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 Table of Contents  
Year : 2020  |  Volume : 4  |  Issue : 1  |  Page : 81-83

Risperidone-Induced sexual dysfunction reverted with aripiprazole: Experience from two cases

Department of Psychiatry, Smt. NHL Municipal Medical College and SVPIMSR Hospital, (Affiliated under Gujarat University), Ahmedabad, Gujarat, India

Date of Submission12-Nov-2019
Date of Decision30-Nov-2019
Date of Acceptance09-Apr-2020
Date of Web Publication30-May-2020

Correspondence Address:
Dr. Shreyasee S Bhowmick
D 194, Sant Vihar Society, Behind Raneshwar Temple, Vasna Road, Vadodara - 390 007, Gujarat
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Source of Support: None, Conflict of Interest: None

DOI: 10.4103/aip.aip_78_19

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Antipsychotic agents are effective in schizophrenia by alleviating positive and negative symptoms, but also have the potential for inducing sexual dysfunction by causing hyperprolactinemia. This may have a negative impact on treatment compliance. Risperidone is associated with a high rate of sexual dysfunction compared to olanzapine, clozapine, quetiapine, and aripiprazole. However, the partial dopaminergic agonism of aripiprazole at D2receptor may explain why its use does not usually cause this side effect and may even revert it when added to another antipsychotic. We present here two cases of schizophrenia, who were treated with risperidone, and complained of sexual dysfunction during follow-up. After the addition of aripiprazole and reducing the dose of risperidone, this side effect reverted without a negative impact on treatment adherence or therapeutic efficacy.

Keywords: Aripiprazole, hyperprolactinemia, risperidone, sexual dysfunction

How to cite this article:
Bhowmick SS, Darji VM, Parikh NC, Shah ND. Risperidone-Induced sexual dysfunction reverted with aripiprazole: Experience from two cases. Ann Indian Psychiatry 2020;4:81-3

How to cite this URL:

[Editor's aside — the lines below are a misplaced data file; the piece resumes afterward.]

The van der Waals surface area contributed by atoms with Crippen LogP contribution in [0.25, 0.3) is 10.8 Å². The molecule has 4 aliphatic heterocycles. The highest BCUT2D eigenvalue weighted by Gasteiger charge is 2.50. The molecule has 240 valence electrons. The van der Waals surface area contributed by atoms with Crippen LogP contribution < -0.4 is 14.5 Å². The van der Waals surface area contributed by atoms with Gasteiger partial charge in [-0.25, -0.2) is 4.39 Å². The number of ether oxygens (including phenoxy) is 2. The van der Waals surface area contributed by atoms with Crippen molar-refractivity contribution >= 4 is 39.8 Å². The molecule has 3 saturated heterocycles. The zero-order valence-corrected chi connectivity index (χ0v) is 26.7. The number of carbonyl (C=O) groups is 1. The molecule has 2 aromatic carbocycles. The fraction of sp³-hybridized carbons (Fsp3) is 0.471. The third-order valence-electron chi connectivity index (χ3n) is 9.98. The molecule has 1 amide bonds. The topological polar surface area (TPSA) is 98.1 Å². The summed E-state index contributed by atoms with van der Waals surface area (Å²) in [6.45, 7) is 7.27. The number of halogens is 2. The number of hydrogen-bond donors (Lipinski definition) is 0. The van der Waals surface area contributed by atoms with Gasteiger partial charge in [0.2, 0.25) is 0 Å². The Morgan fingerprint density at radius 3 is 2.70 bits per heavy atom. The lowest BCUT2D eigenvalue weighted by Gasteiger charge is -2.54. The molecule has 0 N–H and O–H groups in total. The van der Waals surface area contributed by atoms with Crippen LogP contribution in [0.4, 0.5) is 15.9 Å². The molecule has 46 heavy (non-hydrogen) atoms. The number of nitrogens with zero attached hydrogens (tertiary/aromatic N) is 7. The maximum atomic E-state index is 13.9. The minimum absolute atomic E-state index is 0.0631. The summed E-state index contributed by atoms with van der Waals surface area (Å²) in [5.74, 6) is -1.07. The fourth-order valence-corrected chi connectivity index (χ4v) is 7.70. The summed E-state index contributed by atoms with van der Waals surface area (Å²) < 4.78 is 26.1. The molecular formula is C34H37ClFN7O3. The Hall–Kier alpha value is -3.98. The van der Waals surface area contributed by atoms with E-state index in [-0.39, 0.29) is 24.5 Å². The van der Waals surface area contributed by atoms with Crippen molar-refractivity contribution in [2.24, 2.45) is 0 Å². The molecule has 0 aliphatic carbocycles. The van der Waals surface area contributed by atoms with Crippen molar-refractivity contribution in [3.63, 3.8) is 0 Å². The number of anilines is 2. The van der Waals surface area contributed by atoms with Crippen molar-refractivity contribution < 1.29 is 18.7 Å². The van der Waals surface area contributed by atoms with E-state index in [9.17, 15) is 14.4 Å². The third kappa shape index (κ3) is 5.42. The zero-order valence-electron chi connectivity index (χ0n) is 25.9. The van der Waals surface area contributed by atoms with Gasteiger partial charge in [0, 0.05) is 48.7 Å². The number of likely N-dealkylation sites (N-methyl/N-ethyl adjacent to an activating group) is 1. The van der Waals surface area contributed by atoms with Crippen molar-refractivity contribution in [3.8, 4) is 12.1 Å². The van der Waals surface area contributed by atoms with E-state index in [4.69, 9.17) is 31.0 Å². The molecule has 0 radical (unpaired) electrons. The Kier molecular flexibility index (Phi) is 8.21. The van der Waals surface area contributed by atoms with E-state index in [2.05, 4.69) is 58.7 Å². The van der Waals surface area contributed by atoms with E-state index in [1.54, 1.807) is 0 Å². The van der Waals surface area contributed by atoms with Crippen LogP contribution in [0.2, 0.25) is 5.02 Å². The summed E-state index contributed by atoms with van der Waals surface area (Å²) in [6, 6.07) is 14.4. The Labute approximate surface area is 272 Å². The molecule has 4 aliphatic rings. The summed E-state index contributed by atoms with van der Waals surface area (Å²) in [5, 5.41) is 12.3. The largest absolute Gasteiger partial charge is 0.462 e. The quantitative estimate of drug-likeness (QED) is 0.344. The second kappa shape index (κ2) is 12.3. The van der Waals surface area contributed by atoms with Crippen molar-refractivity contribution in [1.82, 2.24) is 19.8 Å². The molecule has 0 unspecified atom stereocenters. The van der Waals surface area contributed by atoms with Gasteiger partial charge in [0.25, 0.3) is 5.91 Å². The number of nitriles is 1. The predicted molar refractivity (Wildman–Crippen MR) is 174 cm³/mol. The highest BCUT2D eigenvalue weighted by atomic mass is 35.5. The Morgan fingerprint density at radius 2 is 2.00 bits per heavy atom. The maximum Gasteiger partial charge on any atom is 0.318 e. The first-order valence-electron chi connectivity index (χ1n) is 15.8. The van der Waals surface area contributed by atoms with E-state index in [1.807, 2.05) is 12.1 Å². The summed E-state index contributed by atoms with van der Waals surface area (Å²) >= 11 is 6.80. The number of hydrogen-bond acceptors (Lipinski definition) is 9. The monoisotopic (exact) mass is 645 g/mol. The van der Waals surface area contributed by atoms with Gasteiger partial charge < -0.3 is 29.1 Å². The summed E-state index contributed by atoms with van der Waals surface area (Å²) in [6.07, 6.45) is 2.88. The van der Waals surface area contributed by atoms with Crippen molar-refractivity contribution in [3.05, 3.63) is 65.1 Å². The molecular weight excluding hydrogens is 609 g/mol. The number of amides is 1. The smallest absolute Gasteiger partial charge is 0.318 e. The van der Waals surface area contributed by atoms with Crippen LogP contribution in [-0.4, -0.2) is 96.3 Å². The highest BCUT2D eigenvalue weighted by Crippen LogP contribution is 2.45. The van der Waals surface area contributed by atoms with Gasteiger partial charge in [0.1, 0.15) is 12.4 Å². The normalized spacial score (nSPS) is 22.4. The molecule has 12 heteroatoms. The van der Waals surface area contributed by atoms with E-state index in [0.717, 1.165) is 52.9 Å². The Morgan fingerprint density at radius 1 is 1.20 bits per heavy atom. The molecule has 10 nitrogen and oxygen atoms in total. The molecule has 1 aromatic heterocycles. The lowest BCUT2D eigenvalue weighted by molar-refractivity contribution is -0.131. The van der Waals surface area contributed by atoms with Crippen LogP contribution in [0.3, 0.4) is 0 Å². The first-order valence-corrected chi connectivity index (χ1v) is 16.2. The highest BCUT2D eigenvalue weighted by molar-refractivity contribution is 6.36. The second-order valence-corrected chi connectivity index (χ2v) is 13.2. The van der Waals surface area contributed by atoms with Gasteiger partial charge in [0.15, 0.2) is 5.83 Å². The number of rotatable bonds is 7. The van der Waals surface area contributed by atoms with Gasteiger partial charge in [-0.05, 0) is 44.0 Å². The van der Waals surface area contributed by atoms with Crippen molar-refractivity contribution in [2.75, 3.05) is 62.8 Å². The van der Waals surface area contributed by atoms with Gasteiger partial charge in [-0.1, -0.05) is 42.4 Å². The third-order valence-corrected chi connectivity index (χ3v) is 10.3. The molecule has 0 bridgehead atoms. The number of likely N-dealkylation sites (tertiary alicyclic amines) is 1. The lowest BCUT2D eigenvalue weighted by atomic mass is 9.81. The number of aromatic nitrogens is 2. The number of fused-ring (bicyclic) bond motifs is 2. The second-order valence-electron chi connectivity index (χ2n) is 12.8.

Bhowmick SS, Darji VM, Parikh NC, Shah ND. Risperidone-Induced sexual dysfunction reverted with aripiprazole: Experience from two cases. Ann Indian Psychiatry [serial online] 2020 [cited 2023 Mar 22];4:81-3. Available from: https://www.anip.co.in/text.asp?2020/4/1/81/285515

  Introduction Top

Risperidone is a potent second-generation antipsychotic drug used in the treatment of schizophrenia. However, it is associated with sexual side effects in both men and women, which is found to be associated with dose-dependent hyperprolactinemia. Studies report sexual dysfunction in the range of 67%–96% in patients treated with risperidone.[1],[2],[3] Most of these patients present with decreased sexual desire, while difficulty in arousal, erectile dysfunction, and ejaculatory dysfunction are other common symptoms reported. Among those having risperidone-induced sexual dysfunction, almost all of the patients are found to have elevated prolactin levels.[2],[3] Dopamine inhibits prolactin release and so dopamine antagonists such as risperidone used in the treatment of schizophrenia are expected to increase plasma prolactin level. In order to treat such sexual dysfunction and associated hyperprolactinemia, switching to an antipsychotic with a lower propensity for prolactin elevation is usually the first choice, although this carries risks of relapse and destabilizing the illness. An alternative option is to add aripiprazole to the existing treatment.[4] We share our experience from two cases of schizophrenia who experienced sexual dysfunction after starting risperidone which was dealt with by dose reduction and addition of aripiprazole.

  Case Reports Top

Case 1


A 25-year-old man presented with persecutory delusions since the past 1-year that people from his neighborhood were plotting against him and his family members and planning to force his mother and sister into prostitution. He also had auditory hallucinations with derogatory and threatening content about the same neighborhood. He used to remain socially withdrawn throughout the day, had frequent impulsive anger-outbursts and maintained a poor self-hygiene. Based on these features, he was diagnosed with schizophrenia according to the criteria published in the Diagnostic and Statistical Manual of Mental Disorders, 5th edition (DSM-5). The treatment was started with risperidone up to 4 mg/day. The patient responded to treatment, and gradually, the psychotic features started abating. After about 2 months of continuing the same treatment, he started complaining of sexual dysfunction in the form of decreased sexual desire and difficulty in maintaining erection. This was quite distressing for him because he was planning to get married soon. He did not have a history of epilepsy, brain tumor, or another medical condition.